Take a culinary tour of China without leaving Shanghai! With Expo 2010 upon us, tourists are finalizing plans to purchase Expo tickets, book hotels in Shanghai, prep travel routes to and from the Expo site, and plan any number of other things to do in Shanghai. Many will hit a handful of hot spots elsewhere in China, but few, if any, will find the time to do this vast and diverse country justice. But when it comes to food, worry not: Here's your foodie-friendly rundown of Shanghai's restaurant scene with an emphasis on China's Great Culinary Traditions.
Sure, Peruvian Pavilion chef Eduardo Vargas is rumored to be preparing the world's greatest ceviche and the Spanish Pavilion promise tapas filling enough to satisfy even the fiercest cravings, but aside from on-site Expo eateries, Shanghai is home to a vibrant dining culture, that, surprise, is dominated by Chinese cuisine... and we're not talking General's chicken, chop suey or fortune cookies either.
While Shanghainese cuisine—which favors sweetness, vinegar, ginger, braising, pan-frying and plenty of oil—is the most prevalent (again, no surprise), Shanghai is home to restaurants serving a little bit of everything from China's 28-odd culinary traditions... if you know where to look.
Chinese cuisine is best known for its Eight Great Culinary Traditions, the fiery cuisines of Sichuan and Hunan proving undoubtedly the most popular with diners. Several milder regional cuisines, namely Anhui, Zhejiang and Jiangsu, have waned in terms of public appeal over recent years, at least in their purer traditional forms. Their flavors and textures, however, are present in native Shanghai cuisine, which only makes sense considering that all three of the aforementioned "fish and rice" provinces are within a day's train ride of the metropolis. The remaining three—Shandong, Cantonese and Fujian—all have their followers as well.
Rather than steer you towards a dead-end looking for hard-to-find su cai (苏菜, pronounced soo-tsai) from Jiangsu, or zhe cai (浙菜, pronounced jeh-cai) from Zhejiang, we present an edited take on the Great Traditions, compiling a list of excellent local restaurants and dishes that should make your Expo culinary experience delicious, memorable and easy on your wallet.
Shanghainese (hu cai, 沪菜, pronounced who-tsai)
We begin with the local cuisine, known for its sweet and savory flavors. While non-Shanghainese Chinese and expats have been known to deride Shanghai's food for its often-oily consistency and sugary sauces, such broad stereotypes are easy enough to dispel. One such dish is Xian Ji, or salty chicken (咸鸡, pronounced shyen-jee).
A popular starter, Xian Ji'sbeen Hungry Dan. For some of the city's tastiest Xian Ji, try Yuan Yuan (201 Xingguo Lu, near Huaihai Lu. Tel: (021) 6433 9123), a popular Shanghainese chain that also serves a wide variety of local favorites. Perhaps not the cheapest restaurant around, Yuan Yuan's rather muted and elegant décor is perfect for a family meal, wooing clients during a business dinner or even a second or third date (but not a first one, trust me).
Runner up: Jesse Restaurant (41 Tianping Lu, near Huaihai Lu. Tel: (021) 6282 9260); this legendary restaurant serves an equally good Xian Ji and a seriously mean Yu Tou (fish head, 鱼头, pronounced yoo-toe). The only problem is actually scoring a table. Reservations required.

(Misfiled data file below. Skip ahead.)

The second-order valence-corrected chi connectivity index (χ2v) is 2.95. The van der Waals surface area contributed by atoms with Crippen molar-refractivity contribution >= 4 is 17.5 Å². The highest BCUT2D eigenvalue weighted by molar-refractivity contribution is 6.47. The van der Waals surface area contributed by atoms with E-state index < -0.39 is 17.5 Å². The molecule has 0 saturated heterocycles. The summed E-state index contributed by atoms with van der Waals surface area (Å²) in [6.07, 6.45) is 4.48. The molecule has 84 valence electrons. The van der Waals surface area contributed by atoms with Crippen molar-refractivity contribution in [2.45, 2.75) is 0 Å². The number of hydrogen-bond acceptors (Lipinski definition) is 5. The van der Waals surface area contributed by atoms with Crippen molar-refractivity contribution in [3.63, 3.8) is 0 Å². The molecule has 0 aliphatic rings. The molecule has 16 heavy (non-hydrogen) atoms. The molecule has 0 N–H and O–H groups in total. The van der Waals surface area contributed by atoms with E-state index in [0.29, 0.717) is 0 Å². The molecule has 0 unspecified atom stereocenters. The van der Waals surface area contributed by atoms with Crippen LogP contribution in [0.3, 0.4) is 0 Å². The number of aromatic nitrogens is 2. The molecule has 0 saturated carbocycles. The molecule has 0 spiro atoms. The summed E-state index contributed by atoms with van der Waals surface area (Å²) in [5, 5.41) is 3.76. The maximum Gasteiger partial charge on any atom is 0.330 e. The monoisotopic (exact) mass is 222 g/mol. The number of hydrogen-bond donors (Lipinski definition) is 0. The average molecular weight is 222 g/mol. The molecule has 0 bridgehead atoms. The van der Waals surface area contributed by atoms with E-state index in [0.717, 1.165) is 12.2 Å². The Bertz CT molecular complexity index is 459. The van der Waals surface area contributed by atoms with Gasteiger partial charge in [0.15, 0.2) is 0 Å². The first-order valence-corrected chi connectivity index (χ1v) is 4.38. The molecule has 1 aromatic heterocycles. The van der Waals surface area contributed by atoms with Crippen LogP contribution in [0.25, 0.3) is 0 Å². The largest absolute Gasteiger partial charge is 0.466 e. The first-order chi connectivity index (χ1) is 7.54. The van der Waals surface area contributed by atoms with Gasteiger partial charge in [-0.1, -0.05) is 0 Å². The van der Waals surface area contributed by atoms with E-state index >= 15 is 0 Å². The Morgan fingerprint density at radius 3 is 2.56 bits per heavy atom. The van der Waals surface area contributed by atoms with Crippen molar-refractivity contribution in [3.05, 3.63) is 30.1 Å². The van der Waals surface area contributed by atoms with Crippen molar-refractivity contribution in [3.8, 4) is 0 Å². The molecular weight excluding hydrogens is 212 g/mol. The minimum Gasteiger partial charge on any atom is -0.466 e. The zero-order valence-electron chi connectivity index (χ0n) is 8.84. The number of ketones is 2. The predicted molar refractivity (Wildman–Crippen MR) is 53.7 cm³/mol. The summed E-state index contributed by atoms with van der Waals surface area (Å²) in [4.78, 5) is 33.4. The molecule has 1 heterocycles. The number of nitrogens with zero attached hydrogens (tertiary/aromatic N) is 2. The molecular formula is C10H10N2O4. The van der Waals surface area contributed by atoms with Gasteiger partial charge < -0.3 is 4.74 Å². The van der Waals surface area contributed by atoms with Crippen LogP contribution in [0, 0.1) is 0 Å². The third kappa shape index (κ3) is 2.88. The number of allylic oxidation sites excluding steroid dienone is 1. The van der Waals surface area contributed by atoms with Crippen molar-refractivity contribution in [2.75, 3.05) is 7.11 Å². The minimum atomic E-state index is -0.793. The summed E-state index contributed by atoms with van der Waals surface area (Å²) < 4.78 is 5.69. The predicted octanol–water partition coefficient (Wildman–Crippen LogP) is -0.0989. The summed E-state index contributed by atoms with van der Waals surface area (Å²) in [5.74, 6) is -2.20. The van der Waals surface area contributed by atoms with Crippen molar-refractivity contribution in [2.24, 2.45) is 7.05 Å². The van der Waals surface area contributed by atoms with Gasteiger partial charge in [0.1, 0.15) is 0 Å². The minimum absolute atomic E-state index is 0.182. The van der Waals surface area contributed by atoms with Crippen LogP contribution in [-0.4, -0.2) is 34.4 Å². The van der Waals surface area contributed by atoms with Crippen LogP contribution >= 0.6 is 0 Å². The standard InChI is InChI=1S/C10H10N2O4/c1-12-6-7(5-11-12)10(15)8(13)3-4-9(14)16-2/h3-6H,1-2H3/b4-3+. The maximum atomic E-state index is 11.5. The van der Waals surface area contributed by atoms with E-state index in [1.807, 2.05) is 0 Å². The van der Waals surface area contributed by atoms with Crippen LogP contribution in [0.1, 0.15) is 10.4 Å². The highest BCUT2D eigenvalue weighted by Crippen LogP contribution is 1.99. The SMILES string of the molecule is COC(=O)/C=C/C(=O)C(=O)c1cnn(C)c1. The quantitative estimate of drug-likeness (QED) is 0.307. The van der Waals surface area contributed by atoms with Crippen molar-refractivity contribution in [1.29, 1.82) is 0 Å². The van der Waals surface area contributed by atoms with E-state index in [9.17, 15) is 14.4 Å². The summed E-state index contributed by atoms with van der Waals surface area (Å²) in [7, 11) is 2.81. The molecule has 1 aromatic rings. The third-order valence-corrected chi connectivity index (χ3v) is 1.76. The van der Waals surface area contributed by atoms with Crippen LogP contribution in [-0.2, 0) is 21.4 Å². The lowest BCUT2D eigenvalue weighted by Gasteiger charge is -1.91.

Hunan (xiang cai, 湘菜, pronounced shying-tsai)
A favorite of Hunan-native Mao Zedong, xiang cai is renowned for its distinct spiciness and liberal use of cumin (ziran, 孜然, pronounced zih-rahn). While Hunan cuisine has many signature dishes, incuding kowei xia (spicy crawfish) and chou doufu (stinky tofu, served spicy, pronounced cho dough-foo), the most famous item from the region is no doubt their Ziran Paigu (孜然排骨, prounounced zih-rahn pie-goo), or cumin flavored ribs.
Tasty, zesty, spicy and meaty, these ribs are the staple dish of local Hunan restaurant Di Shui Dong (56 Maoming Nan Lu, 2F, near Changle Lu. Tel: (021) 6253 2689), and on par with any you'd find at Changsha's Pozi Jie food street.
Runner up: Guyi (87 Fumin Lu, near Julu Lu. Tel: (021) 6247 0758); an equally fine Hunan joint, Guyi is a little more upscale in appearance, which, given the Hunan preference for minimal décor, makes it a little less authentic atmospherically, but the food is legit.
Sichuan (chuan cai, 川菜, pronounced chwahn-tsai)
Arguably China's most famous regional cuisine, Sichuan food is also the spiciest of the bunch (though Hunan aficianados will debate this point). Similar to the Hunan school of cooking, chuan cai relies more on red chili and less on cumin. While my go-to Sichuan dish is the simple and tasty, ganbian sijidou (pronounced gahn-bee-yen sih-jee-dough), or pan-fried green beans with garlic and shrimp flakes, it's tough to pick a single favorite.
One popular Sichuanese restaurant is Pin Chuan (47 Taojiang Lu, near Wulumuqi Lu. Tel: (021) 6437 9361), located in the French Concession, near Hengshan Lu. Owned by the Simply Group, Pin Chuan's certainly not the cheapest restaurant in town, but in addition to their succulent string beans, their house specialties include prawns in hot stone chili oil, baked spare ribs, and steamed pork with bread crumbs.
Runner up: San Gu Bullfrog (883 Zhaojiabang Lu, near Wanping Nan Lu. Tel: (021) 6469 4611); San Gu serves one of the trendiest dishes in the city: spicy bullfrog (牛蛙). If downing chunks of bullfrog sounds less than appetizing to you, fear not. It's delicious. So popular is San Gu that there are lineups every night until late—attesting to the local love of frog.
Cantonese (yue cai, 粤菜, pronounced yoo-eh tsai)